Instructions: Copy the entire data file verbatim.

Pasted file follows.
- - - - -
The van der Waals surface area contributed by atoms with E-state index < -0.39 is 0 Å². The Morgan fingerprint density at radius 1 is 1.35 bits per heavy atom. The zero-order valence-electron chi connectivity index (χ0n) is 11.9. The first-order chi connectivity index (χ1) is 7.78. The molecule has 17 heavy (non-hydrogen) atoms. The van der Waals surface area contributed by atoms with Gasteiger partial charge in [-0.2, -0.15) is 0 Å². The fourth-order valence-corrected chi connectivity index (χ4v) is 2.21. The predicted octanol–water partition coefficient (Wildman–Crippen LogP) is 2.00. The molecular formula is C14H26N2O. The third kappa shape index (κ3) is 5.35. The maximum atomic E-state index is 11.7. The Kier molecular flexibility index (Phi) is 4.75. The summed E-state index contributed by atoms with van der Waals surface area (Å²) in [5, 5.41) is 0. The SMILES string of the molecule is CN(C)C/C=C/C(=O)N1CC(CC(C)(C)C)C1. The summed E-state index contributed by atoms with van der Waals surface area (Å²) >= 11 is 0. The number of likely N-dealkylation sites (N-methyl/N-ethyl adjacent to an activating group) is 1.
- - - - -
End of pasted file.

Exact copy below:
The van der Waals surface area contributed by atoms with E-state index < -0.39 is 0 Å². The Morgan fingerprint density at radius 1 is 1.35 bits per heavy atom. The zero-order valence-electron chi connectivity index (χ0n) is 11.9. The first-order chi connectivity index (χ1) is 7.78. The molecule has 17 heavy (non-hydrogen) atoms. The van der Waals surface area contributed by atoms with Gasteiger partial charge in [-0.2, -0.15) is 0 Å². The fourth-order valence-corrected chi connectivity index (χ4v) is 2.21. The predicted octanol–water partition coefficient (Wildman–Crippen LogP) is 2.00. The molecular formula is C14H26N2O. The third kappa shape index (κ3) is 5.35. The maximum atomic E-state index is 11.7. The Kier molecular flexibility index (Phi) is 4.75. The summed E-state index contributed by atoms with van der Waals surface area (Å²) in [5, 5.41) is 0. The SMILES string of the molecule is CN(C)C/C=C/C(=O)N1CC(CC(C)(C)C)C1. The summed E-state index contributed by atoms with van der Waals surface area (Å²) >= 11 is 0. The number of likely N-dealkylation sites (N-methyl/N-ethyl adjacent to an activating group) is 1.